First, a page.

Watch the video below:
Error – VIXX
VIXX’s music video for Error tells of a tragic love story between two human-turned-cyborgs. The main character is the group’s visual, Hongbin, a scientist distraught by the death of his girlfriend, portrayed by Youngji of KARA. To forget about his heartbreak, he turns himself into a cyborg, though it seemed that the painful memories still couldn’t be erased.
Hongbin then works to turn Youngji into a cyborg as well. In his lab, surrounded by the rest of the half-completed VIXX robots, he brings his girlfriend back to life by turning her into a cyborg, and transfers his memories to her. They start to live happily once more, until uniformed men track them down and deem the girlfriend as an illegal humanoid. Rather than lose his love again, Hongbin fights off the men and decides to deconstruct both himself and Youngji.
VIXX has always impressed audiences with their creative, well-planned concepts. This music video is another example of the boys breaking out of the “idol” mold to fully immerse themselves in their characters.
Watch the doomed android love story below:
Mamacita – Super Junior
Super Junior turned to western inspiration in the music video for 2014’s Mamacita. In the music video, Siwon stars as the town sheriff whose reputation is on the line because the thief, Leeteuk, escaped from prison. The thief then sees a bejeweled crown, and then proceeds to steal it from under Sungmin’s nose.
What follows next is a series of crazy antics from the rest of the members. While escaping with the loot, the thief bumps into and destroys Kangin, the fruit seller’s precious watermelon. Clueless bounty hunter Donghae asks Eunhyuk and—incredibly—Leeteuk if they’ve seen the thief.
Leeteuk and blacksmith Shindong, together with gambler Kyuhyun, admire the stolen crown. As they make their way back into town, they come across the bounty hunter, and a fight ensues, and barber Ryeowook almost gets caught in the crossfire. The sheriff continues his search, and eventually, he and the thief cross paths. The thief shoots the sheriff, and the sheriff falls—but is literally saved by his badge from the bullet. Meanwhile, the thief sells the crown to Heechul, the bartender.
The plan was a success—turns out that Leeteuk was in cahoots with Shindong and Heechul. But their scheme was foiled in the end by Kyuhyun, who was actually a double agent. The perps are jailed, the sheriff keeps his reputation intact, the crown is returned to its rightful owner, and the town is peaceful once more.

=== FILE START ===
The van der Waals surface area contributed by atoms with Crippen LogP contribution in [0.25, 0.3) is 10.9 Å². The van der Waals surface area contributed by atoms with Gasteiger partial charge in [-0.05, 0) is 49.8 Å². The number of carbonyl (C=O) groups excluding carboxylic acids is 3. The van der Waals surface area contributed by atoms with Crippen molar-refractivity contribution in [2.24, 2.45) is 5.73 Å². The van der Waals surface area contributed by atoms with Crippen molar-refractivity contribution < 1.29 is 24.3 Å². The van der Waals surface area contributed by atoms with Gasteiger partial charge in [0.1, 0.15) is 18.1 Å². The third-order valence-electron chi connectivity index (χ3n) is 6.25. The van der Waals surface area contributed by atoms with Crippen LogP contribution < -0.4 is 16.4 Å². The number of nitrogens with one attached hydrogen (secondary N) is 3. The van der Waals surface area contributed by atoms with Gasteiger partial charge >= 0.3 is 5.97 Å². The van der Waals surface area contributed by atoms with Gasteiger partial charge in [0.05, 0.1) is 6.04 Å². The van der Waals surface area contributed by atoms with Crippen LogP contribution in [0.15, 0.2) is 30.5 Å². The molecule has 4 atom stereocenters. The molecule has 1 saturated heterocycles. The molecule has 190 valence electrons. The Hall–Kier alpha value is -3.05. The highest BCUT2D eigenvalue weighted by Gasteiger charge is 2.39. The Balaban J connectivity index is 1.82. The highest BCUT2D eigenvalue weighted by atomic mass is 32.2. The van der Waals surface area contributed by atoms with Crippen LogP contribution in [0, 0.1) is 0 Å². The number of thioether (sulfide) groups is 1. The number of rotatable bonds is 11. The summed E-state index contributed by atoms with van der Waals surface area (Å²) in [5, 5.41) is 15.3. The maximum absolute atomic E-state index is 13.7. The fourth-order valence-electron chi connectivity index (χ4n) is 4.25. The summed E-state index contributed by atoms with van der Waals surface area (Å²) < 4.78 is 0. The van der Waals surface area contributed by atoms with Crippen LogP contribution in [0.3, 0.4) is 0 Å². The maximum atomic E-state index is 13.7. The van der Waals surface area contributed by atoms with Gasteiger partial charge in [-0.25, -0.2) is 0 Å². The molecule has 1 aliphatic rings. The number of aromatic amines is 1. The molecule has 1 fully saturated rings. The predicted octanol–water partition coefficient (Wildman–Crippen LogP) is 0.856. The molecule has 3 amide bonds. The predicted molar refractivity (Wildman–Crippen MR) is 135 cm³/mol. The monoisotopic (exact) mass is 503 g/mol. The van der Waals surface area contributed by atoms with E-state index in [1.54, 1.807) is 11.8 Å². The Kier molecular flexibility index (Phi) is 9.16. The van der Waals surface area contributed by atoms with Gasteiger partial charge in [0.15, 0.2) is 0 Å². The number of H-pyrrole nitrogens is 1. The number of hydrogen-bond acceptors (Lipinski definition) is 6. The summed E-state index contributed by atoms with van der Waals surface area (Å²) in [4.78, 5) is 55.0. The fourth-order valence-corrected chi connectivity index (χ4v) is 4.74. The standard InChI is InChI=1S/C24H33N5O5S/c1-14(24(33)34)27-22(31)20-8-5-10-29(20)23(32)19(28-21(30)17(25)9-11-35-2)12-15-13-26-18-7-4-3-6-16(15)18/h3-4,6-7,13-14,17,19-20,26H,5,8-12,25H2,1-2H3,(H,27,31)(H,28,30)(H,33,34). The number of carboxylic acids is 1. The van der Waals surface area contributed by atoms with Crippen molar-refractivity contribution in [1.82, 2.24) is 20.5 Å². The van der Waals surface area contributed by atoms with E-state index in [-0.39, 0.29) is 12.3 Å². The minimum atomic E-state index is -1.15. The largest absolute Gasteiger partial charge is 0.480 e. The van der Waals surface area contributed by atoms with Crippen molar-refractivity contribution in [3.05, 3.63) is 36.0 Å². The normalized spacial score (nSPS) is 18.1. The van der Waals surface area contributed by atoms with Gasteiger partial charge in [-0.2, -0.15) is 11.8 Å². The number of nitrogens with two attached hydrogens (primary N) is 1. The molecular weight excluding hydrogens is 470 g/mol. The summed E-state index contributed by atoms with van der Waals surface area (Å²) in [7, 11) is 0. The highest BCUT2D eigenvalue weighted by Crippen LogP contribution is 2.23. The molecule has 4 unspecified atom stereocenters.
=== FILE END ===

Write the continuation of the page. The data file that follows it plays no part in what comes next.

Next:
Super Junior has got the funny, meme-able music video down to an exact science. Watch the fun and chaotic “drama” version of the music video below:
One Shot – B.A.P.
The music video begins with all seven members partying it up on a yacht. Then it is revealed that the B.A.P members are part of a gang, who were suddenly attacked at their hangout spot. One of the thugs threw a USB stick, which contained a ransom video. The thugs have Youngjae, and they demand $10million in exchange for his safe return.
In between some really cool choreography clips, we see the remaining six members plan to get the money by robbing an armored truck so they can rescue their kidnapped bro. Then the boys head to a subway station to meet the kidnappers and hand them the money; however, the thugs kill Youngjae anyway. The B.A.P gang is broken, and in their grief and rage, they start shooting the enemy gang. The gunfight escalates, and everyone dies.
But! The video suddenly rewinds and instead of a shootout, a SWAT team comes in and surrounds both gangs. It turns out that Youngjae was actually an undercover officer, and betrayed the B.A.P gang. The SWAT team subdues the gangs, and Youngjae walks away.
At almost seven minutes long, it’s one of the more hardcore story-based K-pop music videos in this list. Watch the music video below:
Come Back Home – 2NE1
The legendary second-gen girl group 2NE1 tread the line between fantasy and reality in their music video for Come Back Home. The video is set in a dystopian society in the far future, where humans have the option to live in a virtual utopia.
In the music video, Dara is miserable in her relationship, as the man she loves is completely enamored with the virtual paradise, preferring to live in fantasy rather than stay trapped in a lifeless and colorless world.
Dara, along with CL, Bom, and Minzy, then infiltrate the virtual paradise to wreak havoc in it. The music video ends with the ladies leading a group of warriors, who destroy the machine-powered fantasy world.
Check out the music video below:
Love Story – Kyuhyun
Super Junior’s Kyuhyun is no stranger to emotive ballad tracks, and in Love Story, he amps up the sentimentality. The single is the final track of the singer’s Project: Season series, and marks the end of a string of song releases that focused on each of the four seasons.
The music video tells the story of two people who were once in love and have now drifted apart. In the opening seconds of the video, a woman is in the middle of packing her things. Then, it cuts to a montage of memories—from when the woman and the man first met, to their happy memories together, and their eventual breakup.
Near the end of the video, the woman is sifting through photos of happier moments with her ex-lover. It is a poignant depiction of the pain and feeling of nostalgia that comes at the end of a relationship.
Get bombarded with the feels by watching the music video below:
We’ve also written about K-pop music videos with dark and creepy storylines—which are also worthy additions to this list! What other K-pop music videos do you think have compelling plotlines?